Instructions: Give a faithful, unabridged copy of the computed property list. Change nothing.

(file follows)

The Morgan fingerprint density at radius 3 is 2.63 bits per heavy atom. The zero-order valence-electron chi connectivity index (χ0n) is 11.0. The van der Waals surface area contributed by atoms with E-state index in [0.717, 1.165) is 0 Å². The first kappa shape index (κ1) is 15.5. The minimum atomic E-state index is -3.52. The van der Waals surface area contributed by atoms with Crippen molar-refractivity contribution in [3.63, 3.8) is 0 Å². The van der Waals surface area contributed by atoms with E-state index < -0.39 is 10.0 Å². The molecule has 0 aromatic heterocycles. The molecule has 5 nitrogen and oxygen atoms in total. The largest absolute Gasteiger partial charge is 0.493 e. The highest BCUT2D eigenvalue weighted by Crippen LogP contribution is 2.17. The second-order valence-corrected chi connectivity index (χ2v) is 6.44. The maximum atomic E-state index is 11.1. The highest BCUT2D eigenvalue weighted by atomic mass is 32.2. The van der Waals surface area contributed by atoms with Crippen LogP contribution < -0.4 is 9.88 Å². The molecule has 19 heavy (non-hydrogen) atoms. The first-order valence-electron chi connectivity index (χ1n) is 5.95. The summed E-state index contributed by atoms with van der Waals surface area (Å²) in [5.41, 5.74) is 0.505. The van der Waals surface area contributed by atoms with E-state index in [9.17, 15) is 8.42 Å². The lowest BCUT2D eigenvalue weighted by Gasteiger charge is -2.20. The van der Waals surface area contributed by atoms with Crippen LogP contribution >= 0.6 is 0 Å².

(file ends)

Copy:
The Morgan fingerprint density at radius 3 is 2.63 bits per heavy atom. The zero-order valence-electron chi connectivity index (χ0n) is 11.0. The van der Waals surface area contributed by atoms with E-state index in [0.717, 1.165) is 0 Å². The first kappa shape index (κ1) is 15.5. The minimum atomic E-state index is -3.52. The van der Waals surface area contributed by atoms with Crippen molar-refractivity contribution in [3.63, 3.8) is 0 Å². The van der Waals surface area contributed by atoms with E-state index < -0.39 is 10.0 Å². The molecule has 0 aromatic heterocycles. The molecule has 5 nitrogen and oxygen atoms in total. The largest absolute Gasteiger partial charge is 0.493 e. The highest BCUT2D eigenvalue weighted by Crippen LogP contribution is 2.17. The second-order valence-corrected chi connectivity index (χ2v) is 6.44. The maximum atomic E-state index is 11.1. The highest BCUT2D eigenvalue weighted by atomic mass is 32.2. The van der Waals surface area contributed by atoms with Crippen LogP contribution < -0.4 is 9.88 Å². The molecule has 19 heavy (non-hydrogen) atoms. The first-order valence-electron chi connectivity index (χ1n) is 5.95. The summed E-state index contributed by atoms with van der Waals surface area (Å²) in [5.41, 5.74) is 0.505. The van der Waals surface area contributed by atoms with E-state index in [9.17, 15) is 8.42 Å². The lowest BCUT2D eigenvalue weighted by Gasteiger charge is -2.20. The van der Waals surface area contributed by atoms with Crippen LogP contribution >= 0.6 is 0 Å².